Ever longed for a garden of your own? Wished you could grow some veggies during the summer but think you just don't have space? Forget growing out — you need to grow up!
A great option for gardening in a small space is vertical gardening. It's all the rage for small-space dwellers, particularly apartment renters who want to try out their green thumb when the weather is warm.
When you think about a vertical garden, you're probably already dreading that initial investment with planters, tools and other assorted gizmos. Sure, you could spend a fortune on what you think you need, or you could get creative with planter choices and tools.
Finding unique and useful planters is easy if you just open your eyes. Here are a few examples:
Apartment dwellers come and go each month. If you're looking to get into container gardening, check out the garbage and recycling compound in your apartment complex, particularly near the end and beginning of the month.
With so many people moving in and out, you're sure to find a few useful items, such as garden equipment, planters and even a few things for your patio.
Another small garden idea is to look at the classifieds or Craigslist to see if anyone is getting rid of shelving or a sturdy chest of drawers – both can make an attractive planter when fitted with some landscaping material. Better yet, most of the time they're free as long as you're willing to collect them.
One of the hot new trends is to build your vertical garden out of old plastic bottles, or even wine bottles. With just a little soil and some sturdy rope or wire, you can easily garden in a small space.
Container gardening is rewarding because you're reusing items to start a small garden. For example, laundry baskets or shoe holders can now be used as a planter to grow your vertical garden, and your local home improvement store typically will have pallets that can be repurposed with just a little effort.
All you need are some pots, wooden rods and shower curtain rings and you'll have yourself an adorable and space-saving garden. Or, you can use steel mesh and hooks. You can find all the items for this at a local gardening store. Once you have everything, all you need to decide is where you want to hang it.
Not all garden plants were made to go vertical, but you'd be surprised how many can. From flowers to vegetables to herbs, there's a range of choices depending on what you want to achieve.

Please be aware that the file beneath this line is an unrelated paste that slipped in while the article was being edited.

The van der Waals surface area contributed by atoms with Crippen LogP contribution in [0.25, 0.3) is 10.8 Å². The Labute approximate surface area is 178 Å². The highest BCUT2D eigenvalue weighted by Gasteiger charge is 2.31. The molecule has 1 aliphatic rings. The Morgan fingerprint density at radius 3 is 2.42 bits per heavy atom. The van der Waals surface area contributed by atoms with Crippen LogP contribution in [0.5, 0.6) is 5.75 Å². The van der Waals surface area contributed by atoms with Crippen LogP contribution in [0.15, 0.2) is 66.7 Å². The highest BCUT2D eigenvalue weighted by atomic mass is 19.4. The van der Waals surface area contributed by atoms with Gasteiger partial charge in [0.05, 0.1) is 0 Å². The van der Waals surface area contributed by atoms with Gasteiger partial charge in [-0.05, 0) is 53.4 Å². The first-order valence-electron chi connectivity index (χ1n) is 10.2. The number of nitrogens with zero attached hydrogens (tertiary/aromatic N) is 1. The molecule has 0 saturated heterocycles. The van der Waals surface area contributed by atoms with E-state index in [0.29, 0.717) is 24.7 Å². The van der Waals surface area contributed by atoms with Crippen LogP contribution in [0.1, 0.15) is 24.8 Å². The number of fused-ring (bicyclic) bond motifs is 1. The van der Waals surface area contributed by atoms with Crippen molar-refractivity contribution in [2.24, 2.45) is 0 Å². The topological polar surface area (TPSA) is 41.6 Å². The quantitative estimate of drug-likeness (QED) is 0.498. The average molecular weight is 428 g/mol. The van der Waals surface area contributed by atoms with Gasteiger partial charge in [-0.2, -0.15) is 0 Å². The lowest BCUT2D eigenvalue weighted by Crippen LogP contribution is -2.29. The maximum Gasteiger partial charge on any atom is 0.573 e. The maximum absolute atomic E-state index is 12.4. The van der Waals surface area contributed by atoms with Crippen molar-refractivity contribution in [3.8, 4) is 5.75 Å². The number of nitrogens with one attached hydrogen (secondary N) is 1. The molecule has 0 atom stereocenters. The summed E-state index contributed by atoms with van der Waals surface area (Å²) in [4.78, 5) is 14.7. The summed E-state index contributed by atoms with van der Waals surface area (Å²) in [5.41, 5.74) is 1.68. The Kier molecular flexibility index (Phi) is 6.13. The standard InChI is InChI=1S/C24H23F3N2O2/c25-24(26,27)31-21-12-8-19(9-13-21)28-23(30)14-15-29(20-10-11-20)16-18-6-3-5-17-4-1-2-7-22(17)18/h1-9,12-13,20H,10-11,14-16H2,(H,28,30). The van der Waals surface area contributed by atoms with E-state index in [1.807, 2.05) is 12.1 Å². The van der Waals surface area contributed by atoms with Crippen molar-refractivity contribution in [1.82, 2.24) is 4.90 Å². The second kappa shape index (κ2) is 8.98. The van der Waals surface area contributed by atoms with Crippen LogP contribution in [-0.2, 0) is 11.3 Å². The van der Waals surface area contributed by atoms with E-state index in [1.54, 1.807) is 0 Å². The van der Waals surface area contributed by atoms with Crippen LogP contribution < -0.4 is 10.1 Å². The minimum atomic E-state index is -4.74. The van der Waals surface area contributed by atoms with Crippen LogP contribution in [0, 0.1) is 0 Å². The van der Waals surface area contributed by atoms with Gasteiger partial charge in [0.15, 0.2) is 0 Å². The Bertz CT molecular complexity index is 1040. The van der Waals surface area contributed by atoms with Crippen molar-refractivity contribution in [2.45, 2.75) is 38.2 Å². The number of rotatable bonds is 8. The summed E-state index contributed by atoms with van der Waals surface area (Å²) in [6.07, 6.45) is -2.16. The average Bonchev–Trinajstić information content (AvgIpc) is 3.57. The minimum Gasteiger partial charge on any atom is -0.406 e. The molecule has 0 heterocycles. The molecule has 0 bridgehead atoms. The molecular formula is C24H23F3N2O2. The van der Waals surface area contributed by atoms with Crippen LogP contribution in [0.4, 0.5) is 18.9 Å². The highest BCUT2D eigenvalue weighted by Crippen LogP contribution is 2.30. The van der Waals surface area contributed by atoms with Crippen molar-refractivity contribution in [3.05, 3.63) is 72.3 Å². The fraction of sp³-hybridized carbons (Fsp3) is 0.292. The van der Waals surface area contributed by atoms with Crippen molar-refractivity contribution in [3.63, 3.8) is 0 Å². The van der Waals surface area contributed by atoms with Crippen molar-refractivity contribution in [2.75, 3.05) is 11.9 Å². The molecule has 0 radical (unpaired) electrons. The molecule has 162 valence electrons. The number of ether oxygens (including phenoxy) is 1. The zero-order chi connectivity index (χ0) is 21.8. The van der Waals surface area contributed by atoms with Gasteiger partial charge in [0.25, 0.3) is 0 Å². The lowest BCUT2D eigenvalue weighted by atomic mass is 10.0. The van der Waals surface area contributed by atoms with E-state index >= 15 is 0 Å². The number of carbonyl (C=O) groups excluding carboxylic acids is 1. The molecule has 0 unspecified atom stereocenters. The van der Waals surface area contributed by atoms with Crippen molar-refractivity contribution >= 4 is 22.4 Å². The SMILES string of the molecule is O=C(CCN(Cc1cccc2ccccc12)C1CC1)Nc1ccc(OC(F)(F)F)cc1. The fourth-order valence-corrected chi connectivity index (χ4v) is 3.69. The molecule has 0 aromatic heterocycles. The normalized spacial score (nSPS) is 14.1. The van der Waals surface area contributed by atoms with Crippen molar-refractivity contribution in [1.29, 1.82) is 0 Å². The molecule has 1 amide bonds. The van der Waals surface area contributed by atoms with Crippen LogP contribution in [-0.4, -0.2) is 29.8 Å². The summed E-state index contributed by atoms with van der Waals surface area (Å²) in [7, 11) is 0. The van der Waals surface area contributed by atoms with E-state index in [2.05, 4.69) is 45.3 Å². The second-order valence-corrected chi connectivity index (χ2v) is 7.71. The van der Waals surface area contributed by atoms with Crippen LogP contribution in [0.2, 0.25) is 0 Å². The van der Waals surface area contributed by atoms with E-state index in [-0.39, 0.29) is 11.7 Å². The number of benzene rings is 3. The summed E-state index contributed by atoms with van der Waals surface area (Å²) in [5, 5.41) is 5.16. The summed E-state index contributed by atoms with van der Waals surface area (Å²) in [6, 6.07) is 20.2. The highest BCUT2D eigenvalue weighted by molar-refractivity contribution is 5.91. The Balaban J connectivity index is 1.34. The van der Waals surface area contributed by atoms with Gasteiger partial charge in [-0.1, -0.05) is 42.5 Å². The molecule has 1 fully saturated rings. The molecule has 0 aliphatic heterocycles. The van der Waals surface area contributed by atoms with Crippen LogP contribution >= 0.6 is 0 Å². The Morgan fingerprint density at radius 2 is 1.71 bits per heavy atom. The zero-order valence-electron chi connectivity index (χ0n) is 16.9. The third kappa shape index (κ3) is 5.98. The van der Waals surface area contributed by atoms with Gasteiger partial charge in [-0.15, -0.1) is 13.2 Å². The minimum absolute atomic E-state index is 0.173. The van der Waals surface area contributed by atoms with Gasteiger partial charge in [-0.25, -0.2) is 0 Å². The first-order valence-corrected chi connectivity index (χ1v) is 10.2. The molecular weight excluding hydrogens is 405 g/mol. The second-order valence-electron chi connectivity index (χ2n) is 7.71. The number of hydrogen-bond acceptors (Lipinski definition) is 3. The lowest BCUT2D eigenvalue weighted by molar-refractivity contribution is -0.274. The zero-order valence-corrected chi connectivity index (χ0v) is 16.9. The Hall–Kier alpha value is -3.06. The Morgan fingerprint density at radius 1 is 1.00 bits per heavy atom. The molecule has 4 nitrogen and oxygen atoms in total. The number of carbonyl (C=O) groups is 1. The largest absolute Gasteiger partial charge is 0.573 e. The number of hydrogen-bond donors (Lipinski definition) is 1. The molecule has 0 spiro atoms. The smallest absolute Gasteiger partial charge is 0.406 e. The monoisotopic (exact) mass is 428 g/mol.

Do a little research before you start gardening in a small space. While you're limited in some scenarios, you can still have a fruitful crop just by getting a little more creative and learning how to do it right.
When it comes to veggies, try hardy plants, such as beans, peas, miniature cucumbers and tomatoes. You can also grow salad varieties. Think spinach, lettuce, chili peppers or scallions.
A vertical herb garden serves a dual purpose — you benefit from the greening of your walls, while your meals taste fresher. Think about adding some basil, chives, cilantro, dill or mint, just to name a few. Fresh herbs are a great way to impress dinner guests.
If you're looking to start gardening in a small space and adding a splash of color to your home, look for ferns like Boston, Staghorn or English ivy. Wax flowers, petunias and verbena also feel right at home growing vertically.
Dirt is dirt, right? Wrong. Buying the right kind of soil for what you want to do can help your plants grow, retain more moisture and even provide vital nutrients so you get the most bang for your buck with your plants.
Growing great plants in a vertical garden is more than just tossing some soil into your planter — you also need to get your initial set-up right. Start by adding a layer of gravel or rocks at the bottom of your planter to give your plants appropriate drainage, then lightly add the soil on top. It's also a good idea to let the soil rest for a few days prior to putting in your plants.
One way new gardeners tend to screw up is to forget to water their plants or water them at the wrong time. To give the maximum benefit for your plants, water them thoroughly on a daily basis, or at least every other day. This is particularly important when it's a hot summer, as plants can dry out fairly quickly.
Also, only water your plants in the evening or very early morning — water in the full sun can result in burns on your leaves and most of the water evaporates due to heat. Another tip is to arrange the plants with the ones needing the least amount of water at the top.
What are you growing this year? Think gardening in a small space is impossible? Not anymore with these great small gardening tips. Let us know what you think below!